Stock Your Studio with Jewelry Supplies at the Local Restaurant Supply Store
Why should a jewelry artist explore the local restaurant supply store? You’ll find it’s full of low-cost equipment and supplies you can use as jewelry supplies in your studio or workspace.
I always say I live in a remote area, and the nearest city, Alpena, has a population of only 10,483 people. Although we have mail service, the closest jewelry supply store is a 4.5-hour drive south into the wilds of the Detroit suburbs. So, I sometimes have to improvise. Occasionally, I shop at Gordon Food Service, a restaurant supply company open to the public. Not only do they stock whole filet mignon beef tenderloins, but their aisles are loaded with trays, scoops, containers, cleaning supplies, bib aprons, and other low-cost items perfect for a jewelry maker.
Even better, the company stocks tons of candy in bulk sizes, sodas, nuts, coffee, and other treats for breaks and late-night, on-deadline snacks.
Restaurant and food service supply companies in your area may have an even larger inventory to choose from. Just make sure they allow public access.
Here are some ideas.
Jewelry Supplies from Restaurant Supply Stores
Giant aluminum trays, $12.49
I slipped one of these commercial-sized baking sheets under my soldering station to create a spill-proof, fire-resistant surface. The wire-reinforced rim keeps everything from rolling off and can capture any flood of water or chemicals if something is tipped by accident. Metal is handy for keeping wayward flames contained. The 18”x26” inch tray I bought was $12.49 – about as cheap as you can get for surfacing. Other trays come in 1/2- and 1/4-size sheets for smaller soldering stations. Or they can be used to hold individual projects and stacked to save space.
5 lbs. of baking soda, $5.50
Such a deal, because baking soda is essential for neutralizing chemicals such as spent pickle and used quench water. Store it at your soldering station. In these quantities, it’s superior as an all-purpose fire extinguisher or can neutralize a pickle spill.
Plastic tubs that busboys use, $7.79
One word here: organized storage that is sturdy and easy to tote around. As jewelry supplies, these bins are great for holding plastic bags full of sorted beads, gemstone rough, clean up rags, or bottles of chemicals. Store on those chef-style wire shelving racks. When not in use in your studio, you can impress dinner guests by hauling one of these tubs out to bus the table between courses.
Vital for separating out findings, then rinsing, drying, and storing steel shot from your tumbler.
Magic Eraser sponges $3.99
These are supposed to be great for cleaning dirt off of white leatherette neck dummies and other display items.
Plastic scoops and measuring spoons
Handy for measuring pickle, casting investment, patinas, and other materials in proper amounts.
Clear plastic measuring cups, large and small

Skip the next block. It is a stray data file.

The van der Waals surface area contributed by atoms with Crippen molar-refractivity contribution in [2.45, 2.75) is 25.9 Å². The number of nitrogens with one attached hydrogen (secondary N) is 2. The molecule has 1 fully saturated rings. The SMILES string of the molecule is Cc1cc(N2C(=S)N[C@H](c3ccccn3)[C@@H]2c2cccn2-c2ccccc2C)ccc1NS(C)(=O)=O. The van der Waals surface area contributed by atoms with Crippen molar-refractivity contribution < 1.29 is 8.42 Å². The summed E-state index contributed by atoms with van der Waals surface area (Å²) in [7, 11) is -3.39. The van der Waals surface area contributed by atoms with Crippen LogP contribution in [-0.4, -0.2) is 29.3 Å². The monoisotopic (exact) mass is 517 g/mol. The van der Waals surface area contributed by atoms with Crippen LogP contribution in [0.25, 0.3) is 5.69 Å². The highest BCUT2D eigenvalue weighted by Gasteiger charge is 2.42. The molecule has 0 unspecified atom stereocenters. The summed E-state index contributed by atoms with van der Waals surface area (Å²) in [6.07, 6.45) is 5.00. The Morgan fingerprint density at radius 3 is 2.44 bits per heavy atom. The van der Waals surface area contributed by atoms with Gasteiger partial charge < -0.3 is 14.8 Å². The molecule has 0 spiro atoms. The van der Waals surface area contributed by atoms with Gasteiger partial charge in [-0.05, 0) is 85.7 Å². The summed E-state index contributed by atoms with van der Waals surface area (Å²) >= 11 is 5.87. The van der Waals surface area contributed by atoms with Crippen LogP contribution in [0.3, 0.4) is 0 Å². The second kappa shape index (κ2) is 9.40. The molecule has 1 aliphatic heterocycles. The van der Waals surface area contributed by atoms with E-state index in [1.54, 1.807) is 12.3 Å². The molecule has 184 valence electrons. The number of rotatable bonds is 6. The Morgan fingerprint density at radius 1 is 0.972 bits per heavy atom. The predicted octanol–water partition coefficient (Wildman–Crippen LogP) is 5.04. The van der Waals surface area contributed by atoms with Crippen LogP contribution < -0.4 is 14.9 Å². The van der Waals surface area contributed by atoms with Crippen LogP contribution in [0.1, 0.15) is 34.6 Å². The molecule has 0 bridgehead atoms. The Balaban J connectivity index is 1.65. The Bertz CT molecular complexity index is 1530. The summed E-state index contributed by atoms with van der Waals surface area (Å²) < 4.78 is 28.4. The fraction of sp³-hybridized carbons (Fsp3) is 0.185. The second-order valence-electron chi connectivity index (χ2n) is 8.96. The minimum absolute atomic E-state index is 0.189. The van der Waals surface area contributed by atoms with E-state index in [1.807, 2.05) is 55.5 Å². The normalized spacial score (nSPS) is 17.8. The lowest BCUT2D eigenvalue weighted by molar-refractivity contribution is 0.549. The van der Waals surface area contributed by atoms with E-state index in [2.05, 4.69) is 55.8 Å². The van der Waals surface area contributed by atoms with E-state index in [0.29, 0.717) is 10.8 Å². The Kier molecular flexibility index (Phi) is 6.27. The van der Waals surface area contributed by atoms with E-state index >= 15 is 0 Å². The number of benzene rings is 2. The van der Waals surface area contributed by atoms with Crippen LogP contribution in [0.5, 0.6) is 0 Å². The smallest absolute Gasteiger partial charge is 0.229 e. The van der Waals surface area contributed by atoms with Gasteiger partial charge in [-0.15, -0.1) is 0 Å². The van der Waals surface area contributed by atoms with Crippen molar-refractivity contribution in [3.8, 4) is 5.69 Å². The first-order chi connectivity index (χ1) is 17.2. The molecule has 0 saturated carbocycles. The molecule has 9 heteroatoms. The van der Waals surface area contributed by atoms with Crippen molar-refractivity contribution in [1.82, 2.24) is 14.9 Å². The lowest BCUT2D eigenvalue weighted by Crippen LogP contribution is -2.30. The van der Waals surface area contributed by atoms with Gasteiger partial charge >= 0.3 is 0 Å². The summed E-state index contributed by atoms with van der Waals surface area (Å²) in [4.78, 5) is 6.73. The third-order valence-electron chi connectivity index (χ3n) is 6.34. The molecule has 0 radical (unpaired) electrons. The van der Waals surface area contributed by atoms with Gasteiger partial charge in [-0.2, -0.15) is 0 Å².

800 round wood toothpicks, $1.89
Especially if you need a lifetime supply. Or share with your friends. I use them as glue applicators, pointy thingies for nudging polishing compound out of crevices of my jewelry, and mini gemstone setting sticks when topped with a dollop of sticky wax.
Put a coffee filter in a nylon funnel, place in the mouth of a jug, and use this set up to strain out solids in etching solutions. Coffee filters also are great for mopping up small spills.
For bigger spills.
Vinyl gloves, $4.99 per 100
Available in three sizes. Also in latex.
Cut-resistant gloves, $19.49
As jewelers, we cut a lot of things with sharp edges, don’t we.
Bib apron with pockets, $8.99
It won’t have a fancy school or catalog company’s logo on it, but it will help protect your clothing. The pockets are a great place to keep your cell phone.
Butane gas by Sterno
I found four 8-ounce containers for sale for $9. The label says they are for portable butane stoves or torches. I didn’t test this, but if that’s the case, this is a cheap price for gas.
Plastic 0.75-ounce portion cups, $3.79
Snap up a 200-count sleeve and use them for sorting gems or storing snips of solder. Can be reused. I turn them upside down and use the bottoms to mix two-part epoxy for gluing pearls to earring posts, because they are easy to dispose of. Lids are $2.19 per 100, wouldn’t you know it.
Also, you’ll find low-cost cleaning supplies, brooms, dustpans, paper towels, toilet paper, plastic storage containers, scrubbing pads, timers, cool metal scoops, and squeeze bottles in the store that can double as jewelry supplies, besides restaurant quantities of ketchup.
Jewelry Supplies in Larger Communities
Checking the online catalog for restaurant supply in Detroit, (population 713,777), I found a much more extensive inventory and lots of other handy items:
- Restaurant shelving units
- Lugs and tote boxes with dividers
- Trucks and dollies for carting your tent and work to craft shows
- My personal favorite – a tall, steel-top table
- Anti-fatigue floor mats
- Micro-fiber cleaning and polishing cloths
- Torches capable of putting out 2450 F
- Long, water-proof bib aprons
- Heat-resistant gloves and arm protection
- A single $106 stainless steel mesh, cut-resistant glove cool enough to wear to a party (would be great for cutting molds open)
- Cutting boards and flexible cutting mats
The only thing I didn’t come across was citric acid in bulk. This chemical is less toxic as a pickle for removing flux from soldered surfaces. But a check online indicates it is readily available from other sources.
Betsy Lehndorff has been writing for Lapidary Journal Jewelry Artist since 2010. You can reach her at firstname.lastname@example.org.